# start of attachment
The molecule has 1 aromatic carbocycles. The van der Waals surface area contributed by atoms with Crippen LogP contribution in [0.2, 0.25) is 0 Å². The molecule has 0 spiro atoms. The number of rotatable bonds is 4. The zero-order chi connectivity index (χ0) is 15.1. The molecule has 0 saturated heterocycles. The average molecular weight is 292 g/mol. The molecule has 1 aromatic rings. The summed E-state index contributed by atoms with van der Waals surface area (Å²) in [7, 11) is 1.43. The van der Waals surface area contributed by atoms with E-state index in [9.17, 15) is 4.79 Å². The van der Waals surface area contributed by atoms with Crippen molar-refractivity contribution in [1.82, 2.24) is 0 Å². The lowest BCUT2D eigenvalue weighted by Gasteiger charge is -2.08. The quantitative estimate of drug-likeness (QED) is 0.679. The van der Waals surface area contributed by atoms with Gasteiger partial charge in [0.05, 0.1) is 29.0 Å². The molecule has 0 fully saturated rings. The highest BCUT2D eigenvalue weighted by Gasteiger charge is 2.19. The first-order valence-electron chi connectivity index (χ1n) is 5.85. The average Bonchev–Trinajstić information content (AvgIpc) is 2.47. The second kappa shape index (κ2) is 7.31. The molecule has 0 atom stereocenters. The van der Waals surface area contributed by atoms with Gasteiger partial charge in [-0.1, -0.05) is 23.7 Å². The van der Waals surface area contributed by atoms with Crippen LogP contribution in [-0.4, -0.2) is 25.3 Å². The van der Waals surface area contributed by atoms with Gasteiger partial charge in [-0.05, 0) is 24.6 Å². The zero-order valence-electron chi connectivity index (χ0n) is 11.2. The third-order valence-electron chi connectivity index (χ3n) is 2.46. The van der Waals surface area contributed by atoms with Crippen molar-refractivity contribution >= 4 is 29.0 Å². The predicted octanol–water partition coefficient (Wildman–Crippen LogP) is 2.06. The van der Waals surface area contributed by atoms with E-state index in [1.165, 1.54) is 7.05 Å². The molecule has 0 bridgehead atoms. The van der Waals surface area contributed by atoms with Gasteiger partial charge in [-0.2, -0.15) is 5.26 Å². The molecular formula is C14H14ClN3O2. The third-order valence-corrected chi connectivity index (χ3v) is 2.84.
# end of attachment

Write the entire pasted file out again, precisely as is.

The molecule has 1 aromatic carbocycles. The van der Waals surface area contributed by atoms with Crippen LogP contribution in [0.2, 0.25) is 0 Å². The molecule has 0 spiro atoms. The number of rotatable bonds is 4. The zero-order chi connectivity index (χ0) is 15.1. The molecule has 0 saturated heterocycles. The average molecular weight is 292 g/mol. The molecule has 1 aromatic rings. The summed E-state index contributed by atoms with van der Waals surface area (Å²) in [7, 11) is 1.43. The van der Waals surface area contributed by atoms with E-state index in [9.17, 15) is 4.79 Å². The van der Waals surface area contributed by atoms with Crippen molar-refractivity contribution in [1.82, 2.24) is 0 Å². The lowest BCUT2D eigenvalue weighted by Gasteiger charge is -2.08. The quantitative estimate of drug-likeness (QED) is 0.679. The van der Waals surface area contributed by atoms with Gasteiger partial charge in [0.05, 0.1) is 29.0 Å². The molecule has 0 fully saturated rings. The highest BCUT2D eigenvalue weighted by Gasteiger charge is 2.19. The first-order valence-electron chi connectivity index (χ1n) is 5.85. The average Bonchev–Trinajstić information content (AvgIpc) is 2.47. The second kappa shape index (κ2) is 7.31. The molecule has 0 atom stereocenters. The van der Waals surface area contributed by atoms with Gasteiger partial charge in [-0.1, -0.05) is 23.7 Å². The van der Waals surface area contributed by atoms with Crippen LogP contribution in [-0.4, -0.2) is 25.3 Å². The van der Waals surface area contributed by atoms with Gasteiger partial charge in [-0.05, 0) is 24.6 Å². The zero-order valence-electron chi connectivity index (χ0n) is 11.2. The third-order valence-electron chi connectivity index (χ3n) is 2.46. The van der Waals surface area contributed by atoms with Crippen molar-refractivity contribution >= 4 is 29.0 Å². The predicted octanol–water partition coefficient (Wildman–Crippen LogP) is 2.06. The van der Waals surface area contributed by atoms with E-state index in [1.165, 1.54) is 7.05 Å². The molecule has 0 bridgehead atoms. The van der Waals surface area contributed by atoms with Gasteiger partial charge in [-0.2, -0.15) is 5.26 Å². The molecular formula is C14H14ClN3O2. The third-order valence-corrected chi connectivity index (χ3v) is 2.84.